FIG. 3 illustrates one preferred system which may be used as the sync and equalizing pulse timing generator 14 of FIG. 2. As stated above, the purpose of the timing generator 14 is to provide output spikes on three different output lines corresponding to the equalizing, horizontal, and vertical sync pulse inputs. As shown in FIG. 3, the output from the sync and equalizing pulse extractor 12 of FIG. 2 is applied via lead 51 to a difierentiator circuit 50 which operates in a well known manner to differentiate the input pulses causing positive spikes in time coincidence with the leading edge of each input pulse and negative spikes in time coincidence with the trailing edge of each input pulse. The output from differentiator 50 is illustrated in waveform b of FIG. 1A. Since the horizontal sync pulses, vertical sync pulses, and equalizing pulses have different widths, the positive and negative spikes in coincidence with the leading and trailing edges of the input pulses will be separated by different distances depending upon whether the input is a horizontal sync pulse, a vertical sync pulse, or an equalizing pulse.

The positive spikes are passed through a diode 52 to a monostable multivibrator 58 which provides a 3 microsecond pulse at its output terminal in response to each spike input. It will be noted that the 3 microsecond time is greater than the equalizing pulse width but less than the horizontal sync pulse width and the vertical sync pulse width. The 3 microsecond pulse is applied as one input to AND gate 70. The other input to AND gate 70 is derived from the negative spikes out of differentiator 50 which are passed through diode 54 to a polarity inverter 56 and then to the AND gate 70. The output of AND gate 70 sets flip-flop 68. As a result of the timing sequence, the spikes corresponding to the trailing edges of every pulse will be applied to the upper input of AND gate 70, but only those spikes corresponding to the trailing edge of the equalizing pulses will be passed through AND gate 70 to set flip-flop 68. Thus, flip-flop 68 will always be set when an equalizing pulse is received.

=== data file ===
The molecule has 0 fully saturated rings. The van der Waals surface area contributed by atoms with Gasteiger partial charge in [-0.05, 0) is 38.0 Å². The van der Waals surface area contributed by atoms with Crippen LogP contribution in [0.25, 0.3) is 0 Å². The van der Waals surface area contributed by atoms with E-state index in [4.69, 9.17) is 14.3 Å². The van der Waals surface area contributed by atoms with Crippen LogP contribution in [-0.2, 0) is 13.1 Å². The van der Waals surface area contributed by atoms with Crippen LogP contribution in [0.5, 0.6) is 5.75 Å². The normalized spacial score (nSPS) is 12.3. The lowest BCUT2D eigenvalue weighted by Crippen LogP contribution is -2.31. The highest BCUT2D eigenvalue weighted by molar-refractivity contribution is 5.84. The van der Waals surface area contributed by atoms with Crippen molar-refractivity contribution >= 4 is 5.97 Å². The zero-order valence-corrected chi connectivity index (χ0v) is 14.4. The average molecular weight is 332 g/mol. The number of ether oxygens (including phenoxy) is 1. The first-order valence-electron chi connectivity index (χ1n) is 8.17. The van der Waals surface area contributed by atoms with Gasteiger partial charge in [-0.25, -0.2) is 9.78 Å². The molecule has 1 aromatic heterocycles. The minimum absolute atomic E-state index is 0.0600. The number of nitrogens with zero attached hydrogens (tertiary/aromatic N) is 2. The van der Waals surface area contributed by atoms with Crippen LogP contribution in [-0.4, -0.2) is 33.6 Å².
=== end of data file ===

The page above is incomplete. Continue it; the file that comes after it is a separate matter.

The 3 microsecond square wave pulse out of monostable multivibrator 58 is also passed through a differentiator 74 which provides another pair of leading and trailing edge spikes, the latter of which is passed through diode 76 to trigger a 2 microsecond monostable multivibrator 83. A polarity inverter may be placed between diode 76 and multivibrator 83 or multivibrator 83 may be one which is triggered by negative input pulses. The 2 microsecond pulse at the output of monostable multivibrator 83 is applied to the lower input of AND gate 72 thereby allowing spikes only resulting from the trailing edges of the horizontal sync pulses to pass through AND gate 72 and set flip-flop 78. If a vertical sync pulse is received at the input to differentiator 50, neither flip-flop 68 nor flip-flop 78 will be set.